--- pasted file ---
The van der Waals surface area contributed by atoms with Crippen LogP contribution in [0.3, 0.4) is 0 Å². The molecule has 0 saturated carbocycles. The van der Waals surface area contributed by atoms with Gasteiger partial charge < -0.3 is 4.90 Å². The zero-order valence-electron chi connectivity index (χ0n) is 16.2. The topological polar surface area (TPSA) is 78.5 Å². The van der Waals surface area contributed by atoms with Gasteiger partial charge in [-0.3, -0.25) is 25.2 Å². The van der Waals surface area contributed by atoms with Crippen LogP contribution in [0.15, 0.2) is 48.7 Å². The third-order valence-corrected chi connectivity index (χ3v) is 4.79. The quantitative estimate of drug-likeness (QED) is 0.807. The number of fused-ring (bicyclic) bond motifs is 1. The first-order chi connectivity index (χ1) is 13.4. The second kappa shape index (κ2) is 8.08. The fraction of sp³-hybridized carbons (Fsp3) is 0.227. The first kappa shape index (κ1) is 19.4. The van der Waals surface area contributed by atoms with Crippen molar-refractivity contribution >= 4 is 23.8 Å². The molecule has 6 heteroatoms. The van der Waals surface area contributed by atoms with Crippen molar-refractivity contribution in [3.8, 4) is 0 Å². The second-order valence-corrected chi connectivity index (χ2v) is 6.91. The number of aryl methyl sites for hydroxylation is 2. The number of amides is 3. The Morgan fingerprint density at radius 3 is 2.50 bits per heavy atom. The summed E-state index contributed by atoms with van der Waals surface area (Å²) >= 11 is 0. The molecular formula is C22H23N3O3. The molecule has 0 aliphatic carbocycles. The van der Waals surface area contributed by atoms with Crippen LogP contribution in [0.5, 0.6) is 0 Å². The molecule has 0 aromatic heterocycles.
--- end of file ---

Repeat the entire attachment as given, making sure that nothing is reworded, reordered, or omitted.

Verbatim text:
The van der Waals surface area contributed by atoms with Crippen LogP contribution in [0.3, 0.4) is 0 Å². The molecule has 0 saturated carbocycles. The van der Waals surface area contributed by atoms with Gasteiger partial charge < -0.3 is 4.90 Å². The zero-order valence-electron chi connectivity index (χ0n) is 16.2. The topological polar surface area (TPSA) is 78.5 Å². The van der Waals surface area contributed by atoms with Gasteiger partial charge in [-0.3, -0.25) is 25.2 Å². The van der Waals surface area contributed by atoms with Crippen LogP contribution in [0.15, 0.2) is 48.7 Å². The third-order valence-corrected chi connectivity index (χ3v) is 4.79. The quantitative estimate of drug-likeness (QED) is 0.807. The number of fused-ring (bicyclic) bond motifs is 1. The first-order chi connectivity index (χ1) is 13.4. The second kappa shape index (κ2) is 8.08. The fraction of sp³-hybridized carbons (Fsp3) is 0.227. The first kappa shape index (κ1) is 19.4. The van der Waals surface area contributed by atoms with Crippen molar-refractivity contribution >= 4 is 23.8 Å². The molecule has 6 heteroatoms. The van der Waals surface area contributed by atoms with Crippen molar-refractivity contribution in [3.8, 4) is 0 Å². The second-order valence-corrected chi connectivity index (χ2v) is 6.91. The number of aryl methyl sites for hydroxylation is 2. The number of amides is 3. The Morgan fingerprint density at radius 3 is 2.50 bits per heavy atom. The summed E-state index contributed by atoms with van der Waals surface area (Å²) >= 11 is 0. The molecular formula is C22H23N3O3. The molecule has 0 aliphatic carbocycles. The van der Waals surface area contributed by atoms with Crippen LogP contribution in [0.5, 0.6) is 0 Å². The molecule has 0 aromatic heterocycles.